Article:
The death penalty, then, according to Bright’s experience is a “matter of race and place.” To demonstrate his point, he offered the startling statistic that, of over 3,000 counties in the United States, only 30 jurisdictions account for the majority of death sentences. He reiterated much hinges on the prosecutor, a reminder to the audience of the importance of paying attention to elections.
“Withering on the vine”
Before opening the floor for questions, Bright discussed the trend toward fewer death sentences, some considerations about death penalty methods, and the legacy of Gideon v. Wainwright, in which the Court ruled defendants have a constitutional right to an attorney at the state level.
On how often the death penalty is applied, Bright shed some light on a trend away from its application, going from 315 sentences in 1995 to only 31 last year. “There is some chance,” he said, “it’s kind of going to wither on the vine.”
Henderson asked if the decision in Gideon is being upheld, to which Bright lamented, “I really wish I could say ‘yes,’ but the answer is ‘no.’” Gideon, he went on, was an unfunded mandate, but the decision did not indicate how it would be paid for. “Why would the state that wants to convict, imprison, and kill a person pay to defeat that very purpose?”
Regarding the use of lethal injection and other methods to administer the death penalty, Bright discussed a return to firing squads, which he indicated would likely “be the end of the death penalty.” In sum, he reminded the audience, “You are killing people; let’s be honest about what we’re doing here.”
Questions, asked by UDC Law students, UDC faculty, attorneys, and community members, ranged from what law students can do to address the issues presented in the lecture to historical developments that have led to current trends to what lessons the United States can provide to other countries in reforming their own criminal justice systems.
The lecture concluded with Dean Broderick presenting Stephen B. Bright with the Dean’s Cup, given each year to the Rauh Lecturer. A reception followed, offering guests an opportunity to speak with Bright and other members of the UDC Law community.
About Stephen B. Bright
Stephen B. Bright has tried capital cases before juries in Alabama, Georgia and Mississippi, and argued and won four capital cases before the Supreme Court. He spent 35 years with the Southern Center for Human Rights, first as director and then as president and senior counsel. He is now Professor of Practice at the Georgia State College of Law and teaches at the law schools at Yale and Georgetown. Subjects of his litigation, teaching and writing include capital punishment, legal representation for poor people accused of crimes, conditions and practices in prisons and jails, racial discrimination in the criminal justice system, judicial independence and sentencing. He received the American Bar Association’s Thurgood Marshall Award in 1998. The Daily Law Report, Georgia’s legal newspaper, named him “Newsmaker of the Year” in 2003 for his contribution to bringing about creation of a public defender system in Georgia and “Lawyer of the Year” in 2017 for his success in the Supreme Court and pursuit of justice. His curriculum vitae and publications are available at law.yale.edu/stephen-b-bright.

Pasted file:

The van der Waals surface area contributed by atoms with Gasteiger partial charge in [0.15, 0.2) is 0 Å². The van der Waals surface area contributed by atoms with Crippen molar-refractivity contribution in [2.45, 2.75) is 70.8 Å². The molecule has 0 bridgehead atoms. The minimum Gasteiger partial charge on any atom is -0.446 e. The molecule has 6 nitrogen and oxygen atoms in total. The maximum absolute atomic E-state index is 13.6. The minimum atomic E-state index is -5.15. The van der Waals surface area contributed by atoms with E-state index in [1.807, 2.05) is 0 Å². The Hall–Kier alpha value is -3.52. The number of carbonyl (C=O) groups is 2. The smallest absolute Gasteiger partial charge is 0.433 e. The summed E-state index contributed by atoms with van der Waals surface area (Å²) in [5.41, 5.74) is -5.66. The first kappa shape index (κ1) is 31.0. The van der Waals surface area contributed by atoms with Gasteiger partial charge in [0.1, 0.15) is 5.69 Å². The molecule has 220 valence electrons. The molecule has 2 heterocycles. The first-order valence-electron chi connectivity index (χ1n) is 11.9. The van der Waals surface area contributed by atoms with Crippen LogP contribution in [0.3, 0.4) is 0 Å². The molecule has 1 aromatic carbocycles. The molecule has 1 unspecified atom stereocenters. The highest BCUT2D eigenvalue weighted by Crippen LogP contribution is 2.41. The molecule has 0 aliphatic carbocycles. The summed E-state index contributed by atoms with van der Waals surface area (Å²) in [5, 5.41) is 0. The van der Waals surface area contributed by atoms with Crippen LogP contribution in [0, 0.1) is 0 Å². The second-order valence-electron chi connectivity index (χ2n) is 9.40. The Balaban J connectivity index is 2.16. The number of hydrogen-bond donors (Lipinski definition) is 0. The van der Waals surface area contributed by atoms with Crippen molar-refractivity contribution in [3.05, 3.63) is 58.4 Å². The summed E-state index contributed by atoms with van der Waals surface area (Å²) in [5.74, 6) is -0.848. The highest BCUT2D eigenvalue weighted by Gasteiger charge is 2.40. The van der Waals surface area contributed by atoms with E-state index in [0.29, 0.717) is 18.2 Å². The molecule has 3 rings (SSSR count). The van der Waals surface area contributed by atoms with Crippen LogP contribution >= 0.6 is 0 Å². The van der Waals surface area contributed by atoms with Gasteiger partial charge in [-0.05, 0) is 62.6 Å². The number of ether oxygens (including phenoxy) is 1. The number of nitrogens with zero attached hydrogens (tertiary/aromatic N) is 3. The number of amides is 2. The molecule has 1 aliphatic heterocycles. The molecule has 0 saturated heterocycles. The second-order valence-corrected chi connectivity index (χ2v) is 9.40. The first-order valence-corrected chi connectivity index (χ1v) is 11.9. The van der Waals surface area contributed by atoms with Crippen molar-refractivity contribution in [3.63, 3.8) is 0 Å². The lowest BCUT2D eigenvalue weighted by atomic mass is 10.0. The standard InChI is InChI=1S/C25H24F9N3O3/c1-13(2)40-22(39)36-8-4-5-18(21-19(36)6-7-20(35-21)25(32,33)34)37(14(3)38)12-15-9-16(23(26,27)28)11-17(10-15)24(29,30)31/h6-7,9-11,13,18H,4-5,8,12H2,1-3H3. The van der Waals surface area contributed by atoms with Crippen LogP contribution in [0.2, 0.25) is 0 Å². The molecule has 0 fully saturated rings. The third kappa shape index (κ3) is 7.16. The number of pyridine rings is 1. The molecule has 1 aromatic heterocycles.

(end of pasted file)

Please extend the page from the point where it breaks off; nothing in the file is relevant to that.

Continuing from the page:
The Joseph L. Rauh, Jr. Lecture
Each year, UDC Law invites one or more leading members of the bench or the bar to address the community on a law-related topic of interest. Some of the nation’s most respected civil rights and public interest, public policy or public service attorneys, as well as the Attorney General and two sitting US Supreme Court Justices have honored us with their participation.
The Rauh Lecture is always open to the public, free of charge, and followed by a reception.
About Joseph L. Rauh, Jr.
Joe Rauh envisioned a law school that would function as a training ground for public interest lawyers: a school where law students could learn basic skills and represent the underrepresented at the same time, a school that made dedication to public service a criterion for admission and commitment to public service a life-long responsibility. The University of the District of Columbia David A. Clarke School of Law is Joe Rauh’s dream come true. A founding member of the Law School’s Board of Governors, Rauh remained one of its staunchest supporters until his last hours with us.
Watch the lecture in its entirety on the UDC Law Facebook page or below from Youtube.